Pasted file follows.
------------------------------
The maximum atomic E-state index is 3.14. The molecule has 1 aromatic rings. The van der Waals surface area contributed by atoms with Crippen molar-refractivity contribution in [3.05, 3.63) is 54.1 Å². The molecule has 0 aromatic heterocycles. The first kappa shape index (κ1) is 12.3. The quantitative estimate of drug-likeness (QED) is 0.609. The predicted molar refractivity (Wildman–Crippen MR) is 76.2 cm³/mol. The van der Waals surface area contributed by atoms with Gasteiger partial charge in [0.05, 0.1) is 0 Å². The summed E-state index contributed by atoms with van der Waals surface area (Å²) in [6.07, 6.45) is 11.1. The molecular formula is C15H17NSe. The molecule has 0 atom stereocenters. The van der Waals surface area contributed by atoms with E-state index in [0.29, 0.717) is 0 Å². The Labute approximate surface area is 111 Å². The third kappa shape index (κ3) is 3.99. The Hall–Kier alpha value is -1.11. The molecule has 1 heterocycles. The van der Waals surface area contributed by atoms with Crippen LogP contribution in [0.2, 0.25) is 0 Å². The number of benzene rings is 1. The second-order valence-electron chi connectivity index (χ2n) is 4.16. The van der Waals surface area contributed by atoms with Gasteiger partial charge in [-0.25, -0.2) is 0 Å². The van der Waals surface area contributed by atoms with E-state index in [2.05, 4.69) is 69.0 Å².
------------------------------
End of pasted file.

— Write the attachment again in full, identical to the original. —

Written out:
The maximum atomic E-state index is 3.14. The molecule has 1 aromatic rings. The van der Waals surface area contributed by atoms with Crippen molar-refractivity contribution in [3.05, 3.63) is 54.1 Å². The molecule has 0 aromatic heterocycles. The first kappa shape index (κ1) is 12.3. The quantitative estimate of drug-likeness (QED) is 0.609. The predicted molar refractivity (Wildman–Crippen MR) is 76.2 cm³/mol. The van der Waals surface area contributed by atoms with Gasteiger partial charge in [0.05, 0.1) is 0 Å². The summed E-state index contributed by atoms with van der Waals surface area (Å²) in [6.07, 6.45) is 11.1. The molecular formula is C15H17NSe. The molecule has 0 atom stereocenters. The van der Waals surface area contributed by atoms with E-state index in [0.29, 0.717) is 0 Å². The Labute approximate surface area is 111 Å². The third kappa shape index (κ3) is 3.99. The Hall–Kier alpha value is -1.11. The molecule has 1 heterocycles. The van der Waals surface area contributed by atoms with Crippen LogP contribution in [0.2, 0.25) is 0 Å². The number of benzene rings is 1. The second-order valence-electron chi connectivity index (χ2n) is 4.16. The van der Waals surface area contributed by atoms with Gasteiger partial charge in [-0.25, -0.2) is 0 Å². The van der Waals surface area contributed by atoms with E-state index in [2.05, 4.69) is 69.0 Å².